Lower Dauphin taxpayers did not see
a property tax rate increase for the 2015-16 school year after the school board approved a
$58.1 million budget in June 2015.
This budget represents the sixth time
in the last seven years that taxes were not increased by the school district.
The millage rate remains at 18.42 mills, resulting in a $1,842 tax bill on
a home assessed at $100,000.
Comparing the proposed spending plan with the current budget, Superintendent Sherri Smith pointed out that the net increase in spending was $1,336,000. When subtracting out the state-mandated increase in retirement payments of $1,149,000, expenses increased $187,000, or three-tenths of a percent over the year before.
“We’re doing our part,” Dr. Smith said. “We’re keeping expenditures under control, but we are going to need help from the state to make this work long-term.”
To balance this year’s budget and pay for one-time projects like roof repairs, water tank replacements at two schools, and funding the start-up of the student laptop program at the high school, the district is spending $1.3 million in its cash reserves.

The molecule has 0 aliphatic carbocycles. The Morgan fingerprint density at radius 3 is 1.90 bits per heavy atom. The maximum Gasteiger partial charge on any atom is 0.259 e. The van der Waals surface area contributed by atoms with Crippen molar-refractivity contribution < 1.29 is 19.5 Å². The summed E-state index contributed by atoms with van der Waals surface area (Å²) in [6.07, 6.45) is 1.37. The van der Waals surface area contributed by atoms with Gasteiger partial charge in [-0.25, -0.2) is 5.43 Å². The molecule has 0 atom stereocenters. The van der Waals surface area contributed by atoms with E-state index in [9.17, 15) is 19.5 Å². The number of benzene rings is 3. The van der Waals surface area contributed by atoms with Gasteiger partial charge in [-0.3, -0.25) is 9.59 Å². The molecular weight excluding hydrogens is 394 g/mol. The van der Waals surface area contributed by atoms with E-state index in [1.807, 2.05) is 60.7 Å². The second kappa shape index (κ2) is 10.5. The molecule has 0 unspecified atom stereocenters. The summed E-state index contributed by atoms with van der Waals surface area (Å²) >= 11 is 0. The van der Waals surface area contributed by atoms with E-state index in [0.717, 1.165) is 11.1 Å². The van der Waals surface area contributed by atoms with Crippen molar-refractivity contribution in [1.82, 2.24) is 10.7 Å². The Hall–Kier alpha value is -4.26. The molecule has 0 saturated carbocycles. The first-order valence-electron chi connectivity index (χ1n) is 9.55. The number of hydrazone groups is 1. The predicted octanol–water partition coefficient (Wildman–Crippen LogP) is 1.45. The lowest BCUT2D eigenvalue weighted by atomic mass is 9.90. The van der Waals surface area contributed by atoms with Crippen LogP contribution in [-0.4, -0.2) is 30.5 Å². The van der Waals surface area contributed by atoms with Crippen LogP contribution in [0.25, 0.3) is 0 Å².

Given the uncertainty of budget negotiations at the state Capitol, Dr. Smith said Lower Dauphin did not include any increases in state funding in this version of 2015-16 budget.
“We’re hopeful that the governor and Legislature will deliver some increase in funding, but we’re being realistic in our budget in case those talks become protracted beyond the June 30 deadline.”
Currently, state revenues make up a third of the district’s budget. Federal sources are another 2 percent, leaving Lower Dauphin taxpayers to make-up the remaining 65 percent.